The best advertising to prevent youth uptake would be to say cannabis is really good for rheumatism and other (over 50) age related stuff. It would turn them right off!

A bit of intellectual honesty is the 'cure'. /Blair

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Sunday, October 28, 2007

Who is looking in Blairs Brain?

Visitor Map

Keep a tab 'location based' concerns with MapLoco now enabled right down at the bottom of this blog.
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Police Draw Weapons on 14yr old Boy on way to party.

Police draw weapons on man in fancy dress
TV3 News - Auckland,New Zealand
Neighbour Blair Anderson, who had just returned from an anti-terror rally says he saw the incident unfolding and approached to find out how old the boy was.
See all stories on this topic

There was of course, a little more to this story... firstly, there was no fancy dress, it was a track suit.

Here's how I described it elsewhere.

Just thought you might like to know that the 'militarised' Police did another "Glock" point and ask later to an under 18yr old. The offficer had this man in his sights - aimed at the centre of his chest. It happened right outside my house [50 Wainoni Road,CHCH] just after 7:30pm, 26thOct]. The young man was terror'ified.

The Police refused to allow an adult observer/advocate (it is a youth right) while the lad detained. I was under duress of arrest for asking his age. [I had volunteered after first determining the lad was under 18yrs.]

The senior Officer's response was haughty and dismissive.

He inferred I was drunk. I was not. I had just opened and sipped from a small bottle of beer and then this happened outside my living room.

Had, in the very intense moments where the 'occupation force attired' officer was in 'battle cry' - fired and missed... it would have penetrated the bedroom of my friend Alister, at bed height. (four metres from the 'offender' and six from the Glock) This could have so easily become another Stanmore Road.

In this case Guns were presented within seconds of arrival at the scene, and while a Police Dog was present.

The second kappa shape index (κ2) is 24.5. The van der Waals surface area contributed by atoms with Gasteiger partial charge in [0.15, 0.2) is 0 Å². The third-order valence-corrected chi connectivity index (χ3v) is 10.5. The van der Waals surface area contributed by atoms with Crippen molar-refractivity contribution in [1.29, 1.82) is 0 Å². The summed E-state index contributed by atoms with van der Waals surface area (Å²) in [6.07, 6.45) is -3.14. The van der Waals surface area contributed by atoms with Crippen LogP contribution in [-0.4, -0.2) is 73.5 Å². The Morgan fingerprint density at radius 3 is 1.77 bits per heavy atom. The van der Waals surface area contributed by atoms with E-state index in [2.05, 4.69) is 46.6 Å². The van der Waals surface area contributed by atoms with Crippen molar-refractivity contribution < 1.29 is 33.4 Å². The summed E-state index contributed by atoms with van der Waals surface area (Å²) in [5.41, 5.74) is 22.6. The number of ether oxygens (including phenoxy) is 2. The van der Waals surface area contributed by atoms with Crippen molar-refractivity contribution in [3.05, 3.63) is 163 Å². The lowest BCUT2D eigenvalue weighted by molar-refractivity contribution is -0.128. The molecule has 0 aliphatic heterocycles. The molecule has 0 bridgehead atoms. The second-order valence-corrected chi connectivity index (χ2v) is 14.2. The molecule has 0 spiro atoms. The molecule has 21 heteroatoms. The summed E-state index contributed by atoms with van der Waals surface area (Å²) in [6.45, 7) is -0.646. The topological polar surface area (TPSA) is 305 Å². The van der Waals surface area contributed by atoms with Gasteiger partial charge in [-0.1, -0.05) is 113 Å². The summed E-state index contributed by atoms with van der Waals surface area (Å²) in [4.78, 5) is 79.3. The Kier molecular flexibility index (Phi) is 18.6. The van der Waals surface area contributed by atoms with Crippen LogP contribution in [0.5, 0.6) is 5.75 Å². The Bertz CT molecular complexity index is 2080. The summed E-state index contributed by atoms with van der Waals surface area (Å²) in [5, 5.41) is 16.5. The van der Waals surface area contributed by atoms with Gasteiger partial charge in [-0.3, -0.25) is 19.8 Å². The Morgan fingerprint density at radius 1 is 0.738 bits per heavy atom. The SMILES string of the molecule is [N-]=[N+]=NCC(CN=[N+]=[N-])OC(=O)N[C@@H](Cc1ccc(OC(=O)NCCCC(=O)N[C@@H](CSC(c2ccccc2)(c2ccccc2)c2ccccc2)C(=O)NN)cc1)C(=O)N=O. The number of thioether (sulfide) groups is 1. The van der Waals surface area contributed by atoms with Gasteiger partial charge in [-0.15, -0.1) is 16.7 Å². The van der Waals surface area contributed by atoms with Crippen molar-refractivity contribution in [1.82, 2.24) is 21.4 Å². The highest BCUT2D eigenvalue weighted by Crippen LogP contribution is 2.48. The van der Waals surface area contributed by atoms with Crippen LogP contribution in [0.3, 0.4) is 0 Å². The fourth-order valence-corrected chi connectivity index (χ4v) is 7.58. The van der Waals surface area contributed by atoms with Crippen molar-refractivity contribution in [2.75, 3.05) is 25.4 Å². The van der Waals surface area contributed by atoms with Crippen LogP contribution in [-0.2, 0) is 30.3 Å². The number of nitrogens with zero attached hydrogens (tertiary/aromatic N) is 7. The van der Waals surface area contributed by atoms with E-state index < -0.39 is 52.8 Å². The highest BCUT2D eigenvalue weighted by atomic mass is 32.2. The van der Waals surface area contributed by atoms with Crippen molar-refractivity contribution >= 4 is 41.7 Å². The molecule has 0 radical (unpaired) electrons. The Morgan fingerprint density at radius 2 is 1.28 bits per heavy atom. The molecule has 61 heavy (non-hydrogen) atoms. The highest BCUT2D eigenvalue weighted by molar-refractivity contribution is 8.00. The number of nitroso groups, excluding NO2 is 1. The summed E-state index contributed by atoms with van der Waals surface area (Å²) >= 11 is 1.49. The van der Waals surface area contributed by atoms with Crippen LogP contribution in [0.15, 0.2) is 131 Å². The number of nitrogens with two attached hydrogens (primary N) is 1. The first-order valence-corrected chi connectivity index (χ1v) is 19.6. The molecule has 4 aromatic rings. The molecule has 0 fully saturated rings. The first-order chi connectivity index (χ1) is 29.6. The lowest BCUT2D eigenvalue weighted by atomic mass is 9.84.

We should be lucky this young man was very passive. He was under extreme duress, he could have just as easily been irrational. It is understood that he had a toy 'cap' gun. He had not presented at anyone. He had been talking with a member of the public (actually Alister's tenant) moments before asking for some directions. They were as surprised as anyone, as he was non-threatening.

I am reliably informed however, that the 'complainant' was an off-duty police officer who had been following this young man for sometime. There was nothing observable that would leave anyone with the impression this young man was anything but a teen... and despite the black and white track suit (unhooded) all I saw was a chubby faced bedazzled kid who would be more at home in front of a playstation.

Further, separate to and prior to this, the Police have been targeting protest organisers in recent days. Three persons peripherally associated with either Happy Valley or Demozone (Otautahi Social Center & Food Not Bombs) have been busted for minor amounts of cannabis. These are [now] highly suspicious busts, one following personal phone calls to organise 'to pick up the gear' [for sound reinforcement] for Saturday's 'global day of action' minutes later... the Drug Squad arrive.

You know my field of advocacy and expertise.. this is seeding gross dissent amongst youth in the community. Very unhealthy Policing and even unhealthier mental health outcomes for those present. (recall, 'don't put a label on me!')

Lest we forget, Terrorism and Drugs Issue are one and the same. You might recall the Woman [who lauded along with David Lange on Scoop], was also a British Cabinet Minister (and Drug Czar) who brokered the Irish [domestic terrorism] Peace Accord. She died November 2005. Her name was Mo Molam. Google her name and the word 'terrorism' and 'drugs' - [social implications of 'terror laws'] We should be gravely concerned.

If you're still curious, substitute the same search with ' Ray Kendall ' the General Secretary of Interpol. Or for even more informed insight on high level advocacy with a global perspective "Senlis Council" about covers it all.

There is a conversation we are not having... (in CHCH and elsewhere) Time to Talk this Mo'vember?Just be aware and be careful..

Blair Anderson ‹(•¿•)›

Social Ecologist 'at large'

ph (643) 389 4065 cell 027 265 7219